This study was conducted with financial and practical support from Mälardalen University
Existential aspects of living with addiction – Part II: caring needs. A hermeneutic expansion of qualitative findings
Article first published online: 13 AUG 2008
© 2008 The Author. Journal compilation © 2008 Blackwell Publishing Ltd
Journal of Clinical Nursing
Volume 17, Issue 18, pages 2435–2443, September 2008
How to Cite
Wiklund, L. (2008), Existential aspects of living with addiction – Part II: caring needs. A hermeneutic expansion of qualitative findings. Journal of Clinical Nursing, 17: 2435–2443. doi: 10.1111/j.1365-2702.2008.02357.x
- Issue published online: 13 AUG 2008
- Article first published online: 13 AUG 2008
- Accepted for publication: 28 January 2008
- secondary analysis;
Aim. This paper aims to describe caring needs associated with existential aspects of living with addiction.
Background. Spirituality is considered a driving force within and the concept relates to self, others and God and the relationships between them. The spiritual dimension is of great importance in both the addiction itself as well as in recovery and addressing caring needs relating to spirituality is important in nursing.
Design. Hermeneutic inquiry was used to explore caring needs related to peoples experiences of living with addiction.
Method. This paper is a hermeneutic expansion of findings presented in Part I. Existential themes in the form of spiritual challenges and caring needs are reflected upon as a process between figure and background.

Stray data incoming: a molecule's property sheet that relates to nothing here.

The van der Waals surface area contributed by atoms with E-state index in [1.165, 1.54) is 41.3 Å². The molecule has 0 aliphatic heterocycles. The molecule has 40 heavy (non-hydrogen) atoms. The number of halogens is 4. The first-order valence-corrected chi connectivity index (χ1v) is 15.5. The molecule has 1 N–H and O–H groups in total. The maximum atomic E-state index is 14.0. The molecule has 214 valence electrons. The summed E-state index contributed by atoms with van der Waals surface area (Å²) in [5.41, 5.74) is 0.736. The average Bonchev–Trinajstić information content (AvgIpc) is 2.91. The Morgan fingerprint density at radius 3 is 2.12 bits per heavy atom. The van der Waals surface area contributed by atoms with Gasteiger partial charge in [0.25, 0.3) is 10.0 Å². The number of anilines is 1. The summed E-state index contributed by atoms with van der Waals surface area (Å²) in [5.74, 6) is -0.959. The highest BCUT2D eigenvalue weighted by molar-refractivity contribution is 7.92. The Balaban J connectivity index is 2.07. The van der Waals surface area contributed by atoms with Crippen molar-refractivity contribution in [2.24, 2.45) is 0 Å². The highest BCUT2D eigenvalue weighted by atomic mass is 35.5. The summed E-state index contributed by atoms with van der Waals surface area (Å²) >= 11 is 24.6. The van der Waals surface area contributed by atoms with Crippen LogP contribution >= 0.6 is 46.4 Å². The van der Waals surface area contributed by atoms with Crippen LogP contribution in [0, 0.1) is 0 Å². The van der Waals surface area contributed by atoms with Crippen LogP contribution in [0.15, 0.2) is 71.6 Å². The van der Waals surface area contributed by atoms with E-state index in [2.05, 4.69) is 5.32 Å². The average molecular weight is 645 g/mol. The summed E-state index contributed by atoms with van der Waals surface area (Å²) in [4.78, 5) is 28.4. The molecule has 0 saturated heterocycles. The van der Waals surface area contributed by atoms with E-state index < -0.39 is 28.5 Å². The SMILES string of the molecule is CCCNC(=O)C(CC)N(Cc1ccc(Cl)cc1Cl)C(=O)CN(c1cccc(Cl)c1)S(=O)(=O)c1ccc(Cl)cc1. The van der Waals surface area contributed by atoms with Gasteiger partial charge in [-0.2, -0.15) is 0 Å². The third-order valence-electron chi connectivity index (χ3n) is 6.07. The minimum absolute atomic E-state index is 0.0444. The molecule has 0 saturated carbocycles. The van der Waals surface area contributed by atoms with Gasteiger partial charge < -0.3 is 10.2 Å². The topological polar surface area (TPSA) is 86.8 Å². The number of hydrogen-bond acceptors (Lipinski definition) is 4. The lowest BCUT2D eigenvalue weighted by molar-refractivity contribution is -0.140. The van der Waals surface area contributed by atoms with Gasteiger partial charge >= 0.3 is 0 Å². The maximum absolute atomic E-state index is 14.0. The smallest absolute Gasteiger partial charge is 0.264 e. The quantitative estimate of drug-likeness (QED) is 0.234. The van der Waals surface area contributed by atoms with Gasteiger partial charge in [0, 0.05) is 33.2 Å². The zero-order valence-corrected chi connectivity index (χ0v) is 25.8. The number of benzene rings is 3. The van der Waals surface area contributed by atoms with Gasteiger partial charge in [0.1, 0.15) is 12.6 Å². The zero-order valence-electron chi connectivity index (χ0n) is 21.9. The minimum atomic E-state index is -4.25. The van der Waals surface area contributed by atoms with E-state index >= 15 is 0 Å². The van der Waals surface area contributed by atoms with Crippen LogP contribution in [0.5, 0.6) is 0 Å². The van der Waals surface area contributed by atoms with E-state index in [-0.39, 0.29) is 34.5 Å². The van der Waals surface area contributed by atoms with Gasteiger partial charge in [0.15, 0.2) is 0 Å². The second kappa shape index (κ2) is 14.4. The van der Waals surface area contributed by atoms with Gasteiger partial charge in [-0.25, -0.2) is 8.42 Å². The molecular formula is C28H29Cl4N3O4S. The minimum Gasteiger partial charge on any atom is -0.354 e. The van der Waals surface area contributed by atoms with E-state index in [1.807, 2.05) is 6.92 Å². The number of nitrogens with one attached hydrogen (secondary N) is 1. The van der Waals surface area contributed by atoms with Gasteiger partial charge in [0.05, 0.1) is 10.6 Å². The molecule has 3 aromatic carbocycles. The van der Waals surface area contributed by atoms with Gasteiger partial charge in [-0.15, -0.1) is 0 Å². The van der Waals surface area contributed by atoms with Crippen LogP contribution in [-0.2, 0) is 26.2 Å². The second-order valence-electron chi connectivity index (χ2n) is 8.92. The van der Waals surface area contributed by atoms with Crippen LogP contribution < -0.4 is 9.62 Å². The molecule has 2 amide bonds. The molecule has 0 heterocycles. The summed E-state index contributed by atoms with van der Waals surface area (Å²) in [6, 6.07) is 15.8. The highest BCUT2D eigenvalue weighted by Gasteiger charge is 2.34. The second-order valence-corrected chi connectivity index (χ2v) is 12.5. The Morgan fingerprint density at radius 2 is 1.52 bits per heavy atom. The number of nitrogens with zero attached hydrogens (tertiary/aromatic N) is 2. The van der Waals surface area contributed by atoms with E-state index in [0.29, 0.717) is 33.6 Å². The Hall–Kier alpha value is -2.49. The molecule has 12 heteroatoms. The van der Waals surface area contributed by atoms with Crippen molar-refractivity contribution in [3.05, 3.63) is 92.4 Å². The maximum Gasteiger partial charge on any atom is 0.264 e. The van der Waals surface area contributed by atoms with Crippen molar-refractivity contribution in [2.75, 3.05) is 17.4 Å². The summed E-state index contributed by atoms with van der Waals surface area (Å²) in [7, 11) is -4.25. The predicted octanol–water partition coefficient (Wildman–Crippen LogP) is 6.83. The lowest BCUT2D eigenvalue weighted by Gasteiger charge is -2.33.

Results. The themes presented are: meaning – meaninglessness, connectedness – loneliness, life – death, freedom – adjustment, responsibility – guilt, control – chaos. Caring needs associated with them are identified as; the need to create a new frame of reference for interpreting of life, the need to experience coherence in life, a restored dignity as well as the need for a sense of community and attachment, confirmation and acceptance. The caring need for forgiveness and reconciliation is also identified as well as the need for continuity, comprehensibility and manageability.
Conclusions. When caring for patients suffering from addiction nurses should address patients’ spirituality. The caring communion is vital, as it is the foundation for meeting the patients’ needs. Intervention by nurses should focus on aspects that will help patients feel alive and in communion with others.
Relevance to clinical practice. Understanding and being able to identify patients’ caring needs associated with existential aspects of living with addiction will enable nurses to provide professional care and promote patient’s recovery.